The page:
A few thoughts on young people’s use of library space

At the annual conference of the Chartered Institute of Library and Information Professionals Wales (CILIP Cymru), which happened back in May 2016, I delivered a one hour seminar on some findings from my research on young people’s use of library architecture. In order to get a bit of discussion going (see here for the lessons I learnt on seminar organising) I posed a pair of questions and got the room to write down and discuss their thoughts.

  • What qualities of space might young people (16-25) actively seek out in a library?
  • What factors might affect their preferences?

The answers were interesting in a number of ways. There was quite a lot of variance in terms of  semantics, so some people commented on very broad level aspects such as “feeling safe” or “convenience” (in doing so raising the question of what engenders those things), while other people cited more specific needs like “plenty of power sockets” and “enough PCs”.

It’s an interesting question for me because my work lies somewhere between the very general (how you might want a user to feel) and the very specific (what objects a library ought to contain). This is the realm occupied by architecture, which is why I used the particular term “qualities of space”.

When you talk about qualities of space the answers are a little harder to pick out. And I was, let’s not forget, in a room filled mainly with librarians, meaning that although they spend their working lives in library buildings, it’s rare for them to have the opportunity to really engage with architectural possibilities because most libraries aren’t refurbished every day of the week. Librarians’ opinions could reasonably be expected to arise from their dealing with the objects within the library that they can influence (book stock, hardware, furniture etc.) and perhaps also their general sense of what an ideal library ought to be (a safe space, open, free, democratic etc.). It is therefore unsurprising that most of the answers I received were in that general vein. In fact, it was rather pleasing because it reinforced the notion that my work might hold some interest!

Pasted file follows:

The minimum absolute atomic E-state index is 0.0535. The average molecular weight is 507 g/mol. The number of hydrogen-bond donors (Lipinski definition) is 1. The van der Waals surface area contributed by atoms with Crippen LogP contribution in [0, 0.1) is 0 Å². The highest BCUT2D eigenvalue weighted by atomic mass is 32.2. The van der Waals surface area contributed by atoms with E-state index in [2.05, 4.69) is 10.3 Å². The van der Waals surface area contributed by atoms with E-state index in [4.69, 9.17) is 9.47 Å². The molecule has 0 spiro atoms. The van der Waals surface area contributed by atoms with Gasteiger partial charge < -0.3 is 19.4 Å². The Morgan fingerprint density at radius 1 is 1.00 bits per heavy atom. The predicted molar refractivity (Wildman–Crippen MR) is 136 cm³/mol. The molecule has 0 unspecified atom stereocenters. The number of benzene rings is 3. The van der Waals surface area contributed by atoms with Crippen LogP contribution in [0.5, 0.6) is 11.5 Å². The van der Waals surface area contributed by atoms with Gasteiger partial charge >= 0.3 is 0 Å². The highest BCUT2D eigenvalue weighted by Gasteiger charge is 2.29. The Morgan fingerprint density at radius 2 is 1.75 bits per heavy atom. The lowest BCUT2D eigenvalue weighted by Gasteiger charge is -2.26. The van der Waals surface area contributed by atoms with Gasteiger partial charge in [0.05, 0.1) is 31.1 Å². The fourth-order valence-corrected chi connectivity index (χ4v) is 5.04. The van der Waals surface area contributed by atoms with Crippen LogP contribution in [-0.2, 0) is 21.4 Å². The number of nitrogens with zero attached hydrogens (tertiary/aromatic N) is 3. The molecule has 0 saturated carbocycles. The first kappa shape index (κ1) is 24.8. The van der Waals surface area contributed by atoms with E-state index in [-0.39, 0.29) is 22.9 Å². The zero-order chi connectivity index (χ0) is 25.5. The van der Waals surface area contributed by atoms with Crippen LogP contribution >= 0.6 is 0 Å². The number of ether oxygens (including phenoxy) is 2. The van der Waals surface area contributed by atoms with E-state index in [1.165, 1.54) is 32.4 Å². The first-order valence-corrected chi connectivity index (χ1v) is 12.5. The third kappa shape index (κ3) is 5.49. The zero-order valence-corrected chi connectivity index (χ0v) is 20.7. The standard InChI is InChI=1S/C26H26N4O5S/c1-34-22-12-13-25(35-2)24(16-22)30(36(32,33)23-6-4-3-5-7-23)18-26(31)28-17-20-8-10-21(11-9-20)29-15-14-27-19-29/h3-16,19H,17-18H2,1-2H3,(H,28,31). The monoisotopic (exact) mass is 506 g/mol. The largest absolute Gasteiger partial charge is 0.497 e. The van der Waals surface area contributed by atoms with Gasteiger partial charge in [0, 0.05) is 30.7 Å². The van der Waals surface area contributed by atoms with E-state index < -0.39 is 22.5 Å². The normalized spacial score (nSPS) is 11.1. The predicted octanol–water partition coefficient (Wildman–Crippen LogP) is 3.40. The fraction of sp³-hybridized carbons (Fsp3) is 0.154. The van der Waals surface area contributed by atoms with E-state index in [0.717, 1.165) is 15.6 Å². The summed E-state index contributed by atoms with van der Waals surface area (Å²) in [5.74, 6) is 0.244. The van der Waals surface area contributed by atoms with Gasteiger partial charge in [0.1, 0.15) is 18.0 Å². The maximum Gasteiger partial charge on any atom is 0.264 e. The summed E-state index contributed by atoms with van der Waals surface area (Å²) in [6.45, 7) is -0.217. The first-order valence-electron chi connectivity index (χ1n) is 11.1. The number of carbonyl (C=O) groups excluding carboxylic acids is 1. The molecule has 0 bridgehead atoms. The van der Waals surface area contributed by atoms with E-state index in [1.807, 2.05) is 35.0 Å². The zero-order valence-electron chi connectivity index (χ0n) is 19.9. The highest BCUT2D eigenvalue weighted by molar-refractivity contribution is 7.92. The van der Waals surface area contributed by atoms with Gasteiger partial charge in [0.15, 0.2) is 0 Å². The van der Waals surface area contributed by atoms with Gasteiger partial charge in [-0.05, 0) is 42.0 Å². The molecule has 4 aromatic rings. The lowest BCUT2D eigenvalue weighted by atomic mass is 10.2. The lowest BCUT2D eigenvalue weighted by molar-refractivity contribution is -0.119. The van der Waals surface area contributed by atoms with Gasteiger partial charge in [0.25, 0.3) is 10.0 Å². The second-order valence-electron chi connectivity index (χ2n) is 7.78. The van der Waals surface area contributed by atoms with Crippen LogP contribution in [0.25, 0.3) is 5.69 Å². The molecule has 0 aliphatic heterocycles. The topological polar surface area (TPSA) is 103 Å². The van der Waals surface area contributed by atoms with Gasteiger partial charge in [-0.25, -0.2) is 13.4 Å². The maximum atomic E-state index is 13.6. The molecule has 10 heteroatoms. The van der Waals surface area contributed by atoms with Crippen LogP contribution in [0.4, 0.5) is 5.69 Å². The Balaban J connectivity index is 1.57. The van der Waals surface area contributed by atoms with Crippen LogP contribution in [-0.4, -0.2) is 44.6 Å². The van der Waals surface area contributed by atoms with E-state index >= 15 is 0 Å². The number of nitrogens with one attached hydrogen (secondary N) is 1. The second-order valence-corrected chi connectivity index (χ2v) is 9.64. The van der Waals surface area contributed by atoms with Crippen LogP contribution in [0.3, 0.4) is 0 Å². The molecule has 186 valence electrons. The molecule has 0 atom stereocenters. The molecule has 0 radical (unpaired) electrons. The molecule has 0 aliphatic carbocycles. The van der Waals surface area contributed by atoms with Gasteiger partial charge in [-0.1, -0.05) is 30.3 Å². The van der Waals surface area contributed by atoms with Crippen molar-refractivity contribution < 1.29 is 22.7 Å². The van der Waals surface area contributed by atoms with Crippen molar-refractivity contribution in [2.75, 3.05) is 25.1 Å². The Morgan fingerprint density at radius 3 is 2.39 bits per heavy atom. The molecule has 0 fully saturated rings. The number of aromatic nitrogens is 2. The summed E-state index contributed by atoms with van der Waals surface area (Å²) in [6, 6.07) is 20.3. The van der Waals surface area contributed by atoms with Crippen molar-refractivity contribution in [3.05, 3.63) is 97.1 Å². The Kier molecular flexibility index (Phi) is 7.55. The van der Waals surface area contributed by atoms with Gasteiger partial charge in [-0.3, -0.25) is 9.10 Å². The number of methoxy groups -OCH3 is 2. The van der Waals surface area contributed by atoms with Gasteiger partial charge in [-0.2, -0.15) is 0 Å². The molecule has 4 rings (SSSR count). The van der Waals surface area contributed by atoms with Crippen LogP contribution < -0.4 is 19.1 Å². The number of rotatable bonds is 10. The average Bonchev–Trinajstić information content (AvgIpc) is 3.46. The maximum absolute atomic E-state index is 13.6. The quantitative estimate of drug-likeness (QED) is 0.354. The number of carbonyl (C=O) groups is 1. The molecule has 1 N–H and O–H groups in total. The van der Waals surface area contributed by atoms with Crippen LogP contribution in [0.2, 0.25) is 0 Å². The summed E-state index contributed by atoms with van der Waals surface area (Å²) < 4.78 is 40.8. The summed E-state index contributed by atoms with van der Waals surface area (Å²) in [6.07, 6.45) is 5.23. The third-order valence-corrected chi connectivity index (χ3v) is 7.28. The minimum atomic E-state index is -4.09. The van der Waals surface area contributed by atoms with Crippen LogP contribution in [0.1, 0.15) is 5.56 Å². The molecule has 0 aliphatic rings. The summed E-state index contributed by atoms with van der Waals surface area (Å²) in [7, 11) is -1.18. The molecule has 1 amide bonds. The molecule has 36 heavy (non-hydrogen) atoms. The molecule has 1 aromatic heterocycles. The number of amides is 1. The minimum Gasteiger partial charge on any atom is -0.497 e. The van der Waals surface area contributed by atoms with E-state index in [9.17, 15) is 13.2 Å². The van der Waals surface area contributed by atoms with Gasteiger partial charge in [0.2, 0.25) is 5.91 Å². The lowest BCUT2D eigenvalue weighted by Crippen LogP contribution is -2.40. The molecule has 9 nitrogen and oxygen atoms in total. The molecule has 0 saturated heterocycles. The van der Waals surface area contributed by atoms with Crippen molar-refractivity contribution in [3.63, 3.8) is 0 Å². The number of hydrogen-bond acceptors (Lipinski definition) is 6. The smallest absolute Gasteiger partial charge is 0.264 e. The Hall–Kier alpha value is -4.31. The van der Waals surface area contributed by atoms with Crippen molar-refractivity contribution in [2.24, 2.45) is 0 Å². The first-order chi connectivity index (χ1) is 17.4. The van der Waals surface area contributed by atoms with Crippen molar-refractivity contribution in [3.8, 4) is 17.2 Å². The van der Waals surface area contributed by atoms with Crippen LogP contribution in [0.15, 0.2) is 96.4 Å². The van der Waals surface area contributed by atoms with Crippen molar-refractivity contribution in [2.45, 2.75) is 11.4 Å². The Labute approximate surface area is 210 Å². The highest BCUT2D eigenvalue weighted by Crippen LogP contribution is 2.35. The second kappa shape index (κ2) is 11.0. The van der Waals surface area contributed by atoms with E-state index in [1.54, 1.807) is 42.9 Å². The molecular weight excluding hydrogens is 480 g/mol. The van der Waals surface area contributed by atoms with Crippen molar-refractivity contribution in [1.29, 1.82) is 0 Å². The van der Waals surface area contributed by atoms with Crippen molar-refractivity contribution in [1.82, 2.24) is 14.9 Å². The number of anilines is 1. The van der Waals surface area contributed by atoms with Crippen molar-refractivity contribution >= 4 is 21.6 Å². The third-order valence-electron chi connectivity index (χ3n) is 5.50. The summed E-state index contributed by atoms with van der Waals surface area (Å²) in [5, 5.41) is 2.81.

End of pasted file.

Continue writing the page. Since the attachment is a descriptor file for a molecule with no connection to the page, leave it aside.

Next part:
Anyway, I will answer the first question in the following ways, in no particular order.

  • Young people (16-25) seek a visual connection with the external or natural environment
  • They seek spaces where they can look out but not be seen by other users or staff
  • They seek spaces that are beautiful (That’s subjective, I know, but most people can tell quality space design when they see it)
  • They seek spaces that have a particular quality or level of noise (not necessarily loud or quiet, but particular nonetheless)
  • They seek proximity to their resources, whether books, PCs or something else

This is only my personal list, generated from conducting walk-along interviews with several dozen young people in three large central public libraries in the UK. Other researchers could no doubt add to or re-frame these points.

And what of the second question? What affects young people’s preferences?

I found two determinants. It is firstly important whether the young person is coming to the library to use it is a second place or a third place social environment, i.e. for work or for informal use. It is secondly important to know whether they are approaching it individually or as a group.

An individual coming to study will want one spatial quality, a group coming to study may want another. An individual intending to use the library to relax will want certain similar to those of the studying individual, but in other aspects their needs will probably differ. Similarly, a socialising group will almost always want an area with a bit of noise in the background, or else they will want total isolation from other library user. This may appear to be a contradiction, but the reason in each case is the same: so the noise of their conversation will not attract attention to them.